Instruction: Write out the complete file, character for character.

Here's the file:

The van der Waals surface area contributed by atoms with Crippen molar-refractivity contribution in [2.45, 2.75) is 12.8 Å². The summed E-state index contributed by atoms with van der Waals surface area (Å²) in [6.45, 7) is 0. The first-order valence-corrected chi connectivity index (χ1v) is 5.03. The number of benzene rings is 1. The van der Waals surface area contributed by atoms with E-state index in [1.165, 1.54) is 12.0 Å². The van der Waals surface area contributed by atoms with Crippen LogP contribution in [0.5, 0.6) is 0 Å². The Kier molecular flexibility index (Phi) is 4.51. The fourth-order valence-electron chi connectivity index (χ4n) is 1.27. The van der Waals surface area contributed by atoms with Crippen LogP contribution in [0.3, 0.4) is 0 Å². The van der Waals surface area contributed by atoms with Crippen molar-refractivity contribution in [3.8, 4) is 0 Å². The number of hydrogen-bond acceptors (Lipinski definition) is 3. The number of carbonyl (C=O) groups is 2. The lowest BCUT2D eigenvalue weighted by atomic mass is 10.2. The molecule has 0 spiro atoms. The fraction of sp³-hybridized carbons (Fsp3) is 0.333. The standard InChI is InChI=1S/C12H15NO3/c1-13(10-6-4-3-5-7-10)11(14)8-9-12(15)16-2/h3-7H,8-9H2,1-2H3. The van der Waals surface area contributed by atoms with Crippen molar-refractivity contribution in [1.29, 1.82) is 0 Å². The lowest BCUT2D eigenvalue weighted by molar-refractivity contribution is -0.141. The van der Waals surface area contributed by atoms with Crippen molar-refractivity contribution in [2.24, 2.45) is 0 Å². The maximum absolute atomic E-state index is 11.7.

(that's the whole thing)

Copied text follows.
The van der Waals surface area contributed by atoms with Crippen molar-refractivity contribution in [2.45, 2.75) is 12.8 Å². The summed E-state index contributed by atoms with van der Waals surface area (Å²) in [6.45, 7) is 0. The first-order valence-corrected chi connectivity index (χ1v) is 5.03. The number of benzene rings is 1. The van der Waals surface area contributed by atoms with E-state index in [1.165, 1.54) is 12.0 Å². The van der Waals surface area contributed by atoms with Crippen LogP contribution in [0.5, 0.6) is 0 Å². The Kier molecular flexibility index (Phi) is 4.51. The fourth-order valence-electron chi connectivity index (χ4n) is 1.27. The van der Waals surface area contributed by atoms with Crippen LogP contribution in [0.3, 0.4) is 0 Å². The van der Waals surface area contributed by atoms with Crippen molar-refractivity contribution in [3.8, 4) is 0 Å². The number of hydrogen-bond acceptors (Lipinski definition) is 3. The number of carbonyl (C=O) groups is 2. The lowest BCUT2D eigenvalue weighted by atomic mass is 10.2. The molecule has 0 spiro atoms. The fraction of sp³-hybridized carbons (Fsp3) is 0.333. The standard InChI is InChI=1S/C12H15NO3/c1-13(10-6-4-3-5-7-10)11(14)8-9-12(15)16-2/h3-7H,8-9H2,1-2H3. The van der Waals surface area contributed by atoms with Crippen molar-refractivity contribution in [1.29, 1.82) is 0 Å². The lowest BCUT2D eigenvalue weighted by molar-refractivity contribution is -0.141. The van der Waals surface area contributed by atoms with Crippen molar-refractivity contribution in [2.24, 2.45) is 0 Å². The maximum absolute atomic E-state index is 11.7.